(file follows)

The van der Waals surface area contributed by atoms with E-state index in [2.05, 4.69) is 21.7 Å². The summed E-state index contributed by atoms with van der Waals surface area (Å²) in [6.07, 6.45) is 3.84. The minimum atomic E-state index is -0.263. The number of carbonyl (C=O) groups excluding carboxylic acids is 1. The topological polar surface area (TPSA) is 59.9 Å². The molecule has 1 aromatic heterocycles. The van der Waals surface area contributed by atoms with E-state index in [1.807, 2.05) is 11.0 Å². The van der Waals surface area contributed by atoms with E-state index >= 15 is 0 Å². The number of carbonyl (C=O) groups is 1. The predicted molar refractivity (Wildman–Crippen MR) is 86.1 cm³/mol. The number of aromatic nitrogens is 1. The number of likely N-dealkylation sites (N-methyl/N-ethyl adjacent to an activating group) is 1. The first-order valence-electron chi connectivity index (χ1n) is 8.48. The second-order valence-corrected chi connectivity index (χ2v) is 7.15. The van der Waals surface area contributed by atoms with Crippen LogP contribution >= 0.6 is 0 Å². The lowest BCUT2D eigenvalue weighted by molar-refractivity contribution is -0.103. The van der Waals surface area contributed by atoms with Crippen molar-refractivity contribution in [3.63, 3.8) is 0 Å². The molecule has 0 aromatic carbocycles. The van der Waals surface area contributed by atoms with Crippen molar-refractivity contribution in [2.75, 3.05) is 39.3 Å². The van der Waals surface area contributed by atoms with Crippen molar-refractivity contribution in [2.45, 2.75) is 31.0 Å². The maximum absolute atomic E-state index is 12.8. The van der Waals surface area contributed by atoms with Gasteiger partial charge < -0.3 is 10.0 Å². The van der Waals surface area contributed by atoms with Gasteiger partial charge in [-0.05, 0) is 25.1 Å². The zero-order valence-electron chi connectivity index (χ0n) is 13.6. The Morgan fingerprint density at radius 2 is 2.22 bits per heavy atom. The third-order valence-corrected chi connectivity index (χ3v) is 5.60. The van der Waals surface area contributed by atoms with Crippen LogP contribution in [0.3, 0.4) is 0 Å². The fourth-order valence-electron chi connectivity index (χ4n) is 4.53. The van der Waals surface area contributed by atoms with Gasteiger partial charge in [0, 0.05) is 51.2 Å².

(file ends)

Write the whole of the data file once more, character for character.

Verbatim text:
The van der Waals surface area contributed by atoms with E-state index in [2.05, 4.69) is 21.7 Å². The summed E-state index contributed by atoms with van der Waals surface area (Å²) in [6.07, 6.45) is 3.84. The minimum atomic E-state index is -0.263. The number of carbonyl (C=O) groups excluding carboxylic acids is 1. The topological polar surface area (TPSA) is 59.9 Å². The molecule has 1 aromatic heterocycles. The van der Waals surface area contributed by atoms with E-state index in [1.807, 2.05) is 11.0 Å². The van der Waals surface area contributed by atoms with E-state index >= 15 is 0 Å². The number of carbonyl (C=O) groups is 1. The predicted molar refractivity (Wildman–Crippen MR) is 86.1 cm³/mol. The number of aromatic nitrogens is 1. The number of likely N-dealkylation sites (N-methyl/N-ethyl adjacent to an activating group) is 1. The first-order valence-electron chi connectivity index (χ1n) is 8.48. The second-order valence-corrected chi connectivity index (χ2v) is 7.15. The van der Waals surface area contributed by atoms with Crippen LogP contribution >= 0.6 is 0 Å². The lowest BCUT2D eigenvalue weighted by molar-refractivity contribution is -0.103. The van der Waals surface area contributed by atoms with Crippen molar-refractivity contribution in [3.63, 3.8) is 0 Å². The molecule has 0 aromatic carbocycles. The van der Waals surface area contributed by atoms with Crippen molar-refractivity contribution in [2.75, 3.05) is 39.3 Å². The van der Waals surface area contributed by atoms with Crippen molar-refractivity contribution in [2.45, 2.75) is 31.0 Å². The maximum absolute atomic E-state index is 12.8. The van der Waals surface area contributed by atoms with Gasteiger partial charge < -0.3 is 10.0 Å². The van der Waals surface area contributed by atoms with Gasteiger partial charge in [-0.05, 0) is 25.1 Å². The zero-order valence-electron chi connectivity index (χ0n) is 13.6. The Morgan fingerprint density at radius 2 is 2.22 bits per heavy atom. The third-order valence-corrected chi connectivity index (χ3v) is 5.60. The van der Waals surface area contributed by atoms with Crippen LogP contribution in [0.3, 0.4) is 0 Å². The fourth-order valence-electron chi connectivity index (χ4n) is 4.53. The van der Waals surface area contributed by atoms with Gasteiger partial charge in [0, 0.05) is 51.2 Å².